Is Your "Junk" Being Touched? Report It Through MyTSA | Cult of Mac

Is Your “Junk” Being Touched? Report It Through MyTSA


Is someone touching your junk? Report it via this iPhone/iPad app
Is someone touching your junk? Report it via this iPhone/iPad app

There’s been a great hullabaloo very recently here in the United States over the U.S. Transportation Security Administration’s implementation of its so-called “Advanced Imaging Technology,” aka naked full body scans, and its equally unnerving intimate pat-down procedure.

One of the things that’s inflaming the situation is the apparently inconsistent level of training and frequent insensitivity of the TSA officers across the country.

I recently had a conversation, for example, with a pilot whose 18-year-old daughter was chosen for a naked full-body scan. She told her Dad after going through the process that the screener had said to his colleague through the headset: “We have a real beauty coming through.”

The pilot was outraged, but had to rush off to catch his flight.

But if he’d had an iPhone or iPad and had downloaded myTSA, he could have quickly gone to the “About” section, picked the “Provide Feedback to TSA” option, airport and checkpoint location, and entered the details of the incident.

In addition to the reporting function (which in my mind is buried) you can get Federal Aviation Administration updates on airport status nationwide, query a database for items you can bring aboard a plane, and get other travel tips through a guide that the app provides.

The TSA’s app also (ambitiously) promises to provide security wait times, but it appears that this functionality has been discontinued for now. The administration was relying on the notion of crowd-sourcing that information.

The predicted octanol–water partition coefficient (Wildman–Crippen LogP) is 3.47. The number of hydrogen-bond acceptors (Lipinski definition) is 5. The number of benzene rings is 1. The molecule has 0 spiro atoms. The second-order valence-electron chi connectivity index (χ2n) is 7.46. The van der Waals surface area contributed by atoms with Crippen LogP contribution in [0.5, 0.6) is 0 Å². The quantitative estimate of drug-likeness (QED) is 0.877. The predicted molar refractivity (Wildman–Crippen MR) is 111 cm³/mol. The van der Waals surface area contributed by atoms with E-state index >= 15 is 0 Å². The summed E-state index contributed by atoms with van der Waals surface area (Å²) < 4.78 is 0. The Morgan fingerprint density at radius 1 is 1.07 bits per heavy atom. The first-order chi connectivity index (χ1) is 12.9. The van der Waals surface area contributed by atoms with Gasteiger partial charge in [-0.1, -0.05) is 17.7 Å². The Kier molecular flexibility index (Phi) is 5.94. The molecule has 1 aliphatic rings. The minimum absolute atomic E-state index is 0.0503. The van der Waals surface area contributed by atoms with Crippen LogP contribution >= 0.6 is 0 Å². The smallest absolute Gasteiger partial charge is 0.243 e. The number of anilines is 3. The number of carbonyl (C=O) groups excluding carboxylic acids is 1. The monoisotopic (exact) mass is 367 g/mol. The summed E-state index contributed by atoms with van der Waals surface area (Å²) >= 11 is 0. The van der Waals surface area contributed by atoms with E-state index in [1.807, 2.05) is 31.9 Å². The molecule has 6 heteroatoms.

So TSA HQ is trying to be helpful, but it seems that many of the on-the-ground staff could use some training: The pilot, and the “don’t-touch-my-junk” software programmer from San Diego, as well as the hundreds of people who are flooding the phone lines of the members of congress, are among a larger body of people who are really unhappy about the airport procedures.

The Electronic Privacy Information Center for its part reports that it has received around 600 responses to its August solicitation for incident reports at airports with the new procedures in place.  The group has also gained access to dozens more complaints from travelers through several Freedom-of-Information Act requests.

Some say that frequent travelers haven’t complained because they fear repercussions. With the TSA’s threat of fining individuals who refuse screening with $11,000 fines, that attitude doesn’t seem too paranoid.

For those who have complained, the record shows that many passengers are angry about the cavalier way they were treated, and the lack of information provided to them.

For example, a 10-month pregnant woman selected at the Baltimore, Maryland airport for the full-body-scan objected to not having been informed that a pat-down was an option.

“”If I had known what the machine was, I would have asked for an alternate searching method but since these devices are relatively new, I had no idea why they asked me to step up on the podium,” she wrote.

Another 58-year-old woman who was selected for scanning at Tampa International Airport reported that when she entered the scanner she was trembling and that a TSA supervisor said that she wouldn’t be able to fly if she didn’t stop trembling.

Finally, she had a pat down when she couldn’t hold her arms higher for the scanner.

“This humiliating procedure almost cost me my flight out of Tampa and I almost missed watching my daughter’s graduation from the Air Force,” she wrote. “I will never fly out of Tampa airport or any airport with a naked scanner.”

Good choice. At least she didn’t threaten to make life miserable for everyone else by jamming up the airport just before Thanksgiving.


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